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DRC: in the name of the Father, of the Son ... and of Politics

The National Episcopal Conference of Congo, at the end of its meeting of February 24, questioned the competence and faith of Felix Tshisekedi. The DRC presidency responded sternly to this statement.

The cold war between the Congolese presidency and the National Episcopal Conference of Congo (CENCO) has turned a corner. More violent. Now is the time to exchange scuds.

After an attempt to influence the Constitutional Court in the scandal that affected Justin Luemba, it is the turn of the executive power to be in the crosshairs of the Church. It is a statement, published at the end of the February 24 meeting of the CENCO committee, which ignited the powder. In essence, the country's religious authorities accuse President Felix Tshisekedi of being, like his predecessor, a corrupt despot.

An outing, not really divine, which did not leave Felix Tshisekedi indifferent. The presidential communications department was slow to respond, but eventually released heavy artillery against the Church. It qualifies in fact the declaration of the CENCO of "speech with political scents" and denounces "connections with obscure pharmacies".

Tschisekedi accuses the Church of populism

The response of the presidency to the Catholic episcopate, in a Facebook post dated March 2, will not fail to challenge. The Church is powerful in the Democratic Republic of the Congo, and opposing it is not really the best political calculation there is.

Whatever, the presidency of the DRC wanted to clarify things by qualifying the declaration of the bishops as "immoral". The palace calls on CENCO to reconsider its dangerous turn towards populism and its “desire for buzz”. He also reminds the bishops that they have a statute to respect, and that it is not in their attributions to talk about politics.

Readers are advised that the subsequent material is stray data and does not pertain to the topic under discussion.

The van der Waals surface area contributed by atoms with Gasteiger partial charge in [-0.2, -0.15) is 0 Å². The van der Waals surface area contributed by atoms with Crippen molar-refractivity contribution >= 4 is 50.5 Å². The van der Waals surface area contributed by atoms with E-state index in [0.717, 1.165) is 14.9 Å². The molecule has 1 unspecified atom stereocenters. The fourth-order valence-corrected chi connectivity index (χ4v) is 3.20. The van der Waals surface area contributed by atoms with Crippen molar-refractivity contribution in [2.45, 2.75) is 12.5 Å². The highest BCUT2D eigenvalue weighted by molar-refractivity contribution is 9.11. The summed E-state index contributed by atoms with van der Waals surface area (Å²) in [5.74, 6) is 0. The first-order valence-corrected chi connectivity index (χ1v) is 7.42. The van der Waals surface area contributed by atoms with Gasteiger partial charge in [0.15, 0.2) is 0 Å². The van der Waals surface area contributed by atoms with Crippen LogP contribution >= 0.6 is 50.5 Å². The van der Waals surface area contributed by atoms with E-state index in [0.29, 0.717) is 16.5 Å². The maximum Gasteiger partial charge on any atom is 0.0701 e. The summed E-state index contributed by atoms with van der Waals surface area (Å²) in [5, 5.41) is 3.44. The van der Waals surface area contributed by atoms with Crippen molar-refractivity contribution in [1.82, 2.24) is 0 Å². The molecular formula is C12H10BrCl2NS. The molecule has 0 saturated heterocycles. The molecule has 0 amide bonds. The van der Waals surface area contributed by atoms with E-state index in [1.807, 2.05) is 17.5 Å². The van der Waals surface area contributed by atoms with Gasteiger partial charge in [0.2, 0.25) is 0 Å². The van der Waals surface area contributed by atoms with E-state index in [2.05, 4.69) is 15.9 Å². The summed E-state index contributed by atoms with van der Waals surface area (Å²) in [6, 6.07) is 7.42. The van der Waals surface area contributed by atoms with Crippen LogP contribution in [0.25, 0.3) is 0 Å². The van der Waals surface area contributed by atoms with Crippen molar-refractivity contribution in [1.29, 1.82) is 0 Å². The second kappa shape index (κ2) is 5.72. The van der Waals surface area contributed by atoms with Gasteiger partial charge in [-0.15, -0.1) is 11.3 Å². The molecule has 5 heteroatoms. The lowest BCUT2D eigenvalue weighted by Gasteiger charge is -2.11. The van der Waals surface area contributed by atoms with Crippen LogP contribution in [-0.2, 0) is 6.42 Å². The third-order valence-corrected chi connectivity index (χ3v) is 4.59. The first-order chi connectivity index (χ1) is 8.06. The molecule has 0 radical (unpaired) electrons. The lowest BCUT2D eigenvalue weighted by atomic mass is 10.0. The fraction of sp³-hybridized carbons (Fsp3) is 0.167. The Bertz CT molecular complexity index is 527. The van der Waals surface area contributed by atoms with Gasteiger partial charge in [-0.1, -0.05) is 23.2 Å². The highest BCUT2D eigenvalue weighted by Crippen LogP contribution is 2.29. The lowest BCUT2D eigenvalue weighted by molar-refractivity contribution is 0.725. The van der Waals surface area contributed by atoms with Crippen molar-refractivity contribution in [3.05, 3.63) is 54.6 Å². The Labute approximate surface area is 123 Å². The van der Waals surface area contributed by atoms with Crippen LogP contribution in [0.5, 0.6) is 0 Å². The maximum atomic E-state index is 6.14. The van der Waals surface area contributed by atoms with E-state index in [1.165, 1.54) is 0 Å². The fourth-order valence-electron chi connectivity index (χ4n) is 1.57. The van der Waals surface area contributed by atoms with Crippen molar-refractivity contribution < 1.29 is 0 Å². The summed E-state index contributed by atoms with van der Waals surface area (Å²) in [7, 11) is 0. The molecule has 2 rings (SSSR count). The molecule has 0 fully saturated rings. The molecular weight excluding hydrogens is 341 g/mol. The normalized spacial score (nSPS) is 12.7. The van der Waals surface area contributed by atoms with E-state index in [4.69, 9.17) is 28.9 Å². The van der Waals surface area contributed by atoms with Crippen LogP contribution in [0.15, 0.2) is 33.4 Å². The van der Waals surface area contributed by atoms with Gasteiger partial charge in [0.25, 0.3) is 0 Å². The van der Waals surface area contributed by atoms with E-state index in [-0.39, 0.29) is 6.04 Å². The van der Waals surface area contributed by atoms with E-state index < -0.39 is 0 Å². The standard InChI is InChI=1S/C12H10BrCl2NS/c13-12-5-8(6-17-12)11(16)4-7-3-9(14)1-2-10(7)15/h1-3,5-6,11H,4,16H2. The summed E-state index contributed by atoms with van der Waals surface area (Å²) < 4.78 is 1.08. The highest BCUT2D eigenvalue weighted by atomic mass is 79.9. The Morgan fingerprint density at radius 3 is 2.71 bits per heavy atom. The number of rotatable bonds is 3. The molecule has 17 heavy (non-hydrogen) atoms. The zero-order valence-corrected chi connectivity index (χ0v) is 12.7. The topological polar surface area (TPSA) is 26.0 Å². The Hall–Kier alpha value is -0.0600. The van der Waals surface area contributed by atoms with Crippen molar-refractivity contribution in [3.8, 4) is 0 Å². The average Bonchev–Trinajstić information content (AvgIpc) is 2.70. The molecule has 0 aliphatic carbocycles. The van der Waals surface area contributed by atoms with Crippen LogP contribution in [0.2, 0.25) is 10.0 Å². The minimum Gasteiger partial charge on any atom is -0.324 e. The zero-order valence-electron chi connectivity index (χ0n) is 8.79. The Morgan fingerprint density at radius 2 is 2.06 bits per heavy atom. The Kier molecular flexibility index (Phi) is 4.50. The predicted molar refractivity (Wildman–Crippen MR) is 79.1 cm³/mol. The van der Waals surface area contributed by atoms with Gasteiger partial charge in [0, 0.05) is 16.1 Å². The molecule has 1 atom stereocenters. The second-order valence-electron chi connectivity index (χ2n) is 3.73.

"All this is worthy of an insurrectionary activism and, icing on the cake, attests to partisan attitudes, contrary to their social status", simply declared the presidency.

For the president's communications department, this attempt to amalgamate Tshisekedi and his predecessor, Joseph Kabila, is unworthy. “So where does the fear of the princes of the Church come from? A fear that they are struggling to get rid of to the point of blaming Felix Antoine Tshisekedi Tshilombo for free the once catchy hints detected ”in his predecessor, questions the presidency, which is doing a double blow by also criticizing Kabila.

A simple battle between Catholics and Evangelists?

But it is above all the passing of arms between Church and presidency that detonates, in a country where religious leaders regularly try to play the referees. This muscular exchange can also resemble a match between Catholics and evangelists. Felix Tshisekedi is indeed a more than assumed evangelist. His chief of staff, Vital Kamerhe, who would be at the origin of the muscular response to CENCO, is also a member of the famous Philadelphia Church, of the Congolese president.

During his electoral campaign, Félix Tshisekedi was able to rely on the most fervent Pentecostals, even the most virulent, of the country. Far from the secular image that the president sends abroad. In addition, Tshisekedi is supported by Pastor Alph Lukau in South Africa and Reverend Sam Ankrah in Ghana.

So when religious leaders become politicized, it gives rise to a latent conflict between churches and power. Since the beginning of the 1960s, the Catholic Church of the DRC has imposed itself as a fierce opposition to successive presidents. But today, she passes the second, as if to warn of the dangers of political evangelism ...

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